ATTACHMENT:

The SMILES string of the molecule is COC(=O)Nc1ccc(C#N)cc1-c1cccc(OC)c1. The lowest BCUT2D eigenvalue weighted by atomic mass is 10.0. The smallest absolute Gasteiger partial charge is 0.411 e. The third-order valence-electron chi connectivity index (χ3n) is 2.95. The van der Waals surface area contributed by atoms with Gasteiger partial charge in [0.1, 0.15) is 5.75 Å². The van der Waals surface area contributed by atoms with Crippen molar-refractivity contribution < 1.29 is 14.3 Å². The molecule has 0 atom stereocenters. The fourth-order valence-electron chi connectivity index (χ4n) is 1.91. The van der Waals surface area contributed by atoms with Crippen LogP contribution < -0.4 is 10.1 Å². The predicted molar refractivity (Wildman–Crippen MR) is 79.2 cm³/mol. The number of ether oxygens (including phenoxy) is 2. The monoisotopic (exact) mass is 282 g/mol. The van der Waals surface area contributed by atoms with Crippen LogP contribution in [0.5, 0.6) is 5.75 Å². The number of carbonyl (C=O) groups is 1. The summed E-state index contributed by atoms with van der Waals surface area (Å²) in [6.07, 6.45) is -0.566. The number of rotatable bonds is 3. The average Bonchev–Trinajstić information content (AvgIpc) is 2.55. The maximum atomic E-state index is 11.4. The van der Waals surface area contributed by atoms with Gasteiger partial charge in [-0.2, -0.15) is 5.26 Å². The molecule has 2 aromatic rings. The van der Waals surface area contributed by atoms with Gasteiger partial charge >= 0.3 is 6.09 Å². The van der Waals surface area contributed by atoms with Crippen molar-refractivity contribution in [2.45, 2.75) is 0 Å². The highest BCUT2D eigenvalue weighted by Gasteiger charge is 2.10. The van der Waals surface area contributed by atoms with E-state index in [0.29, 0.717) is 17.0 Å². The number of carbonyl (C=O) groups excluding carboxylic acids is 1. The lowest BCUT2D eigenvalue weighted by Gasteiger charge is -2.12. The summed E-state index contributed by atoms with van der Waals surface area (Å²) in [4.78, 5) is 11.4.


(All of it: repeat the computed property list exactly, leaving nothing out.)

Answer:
The SMILES string of the molecule is COC(=O)Nc1ccc(C#N)cc1-c1cccc(OC)c1. The lowest BCUT2D eigenvalue weighted by atomic mass is 10.0. The smallest absolute Gasteiger partial charge is 0.411 e. The third-order valence-electron chi connectivity index (χ3n) is 2.95. The van der Waals surface area contributed by atoms with Gasteiger partial charge in [0.1, 0.15) is 5.75 Å². The van der Waals surface area contributed by atoms with Crippen molar-refractivity contribution < 1.29 is 14.3 Å². The molecule has 0 atom stereocenters. The fourth-order valence-electron chi connectivity index (χ4n) is 1.91. The van der Waals surface area contributed by atoms with Crippen LogP contribution < -0.4 is 10.1 Å². The predicted molar refractivity (Wildman–Crippen MR) is 79.2 cm³/mol. The number of ether oxygens (including phenoxy) is 2. The monoisotopic (exact) mass is 282 g/mol. The van der Waals surface area contributed by atoms with Crippen LogP contribution in [0.5, 0.6) is 5.75 Å². The number of carbonyl (C=O) groups is 1. The summed E-state index contributed by atoms with van der Waals surface area (Å²) in [6.07, 6.45) is -0.566. The number of rotatable bonds is 3. The average Bonchev–Trinajstić information content (AvgIpc) is 2.55. The maximum atomic E-state index is 11.4. The van der Waals surface area contributed by atoms with Gasteiger partial charge in [-0.2, -0.15) is 5.26 Å². The molecule has 2 aromatic rings. The van der Waals surface area contributed by atoms with Gasteiger partial charge >= 0.3 is 6.09 Å². The van der Waals surface area contributed by atoms with Crippen molar-refractivity contribution in [2.45, 2.75) is 0 Å². The highest BCUT2D eigenvalue weighted by Gasteiger charge is 2.10. The van der Waals surface area contributed by atoms with E-state index in [0.29, 0.717) is 17.0 Å². The number of carbonyl (C=O) groups excluding carboxylic acids is 1. The lowest BCUT2D eigenvalue weighted by Gasteiger charge is -2.12. The summed E-state index contributed by atoms with van der Waals surface area (Å²) in [4.78, 5) is 11.4.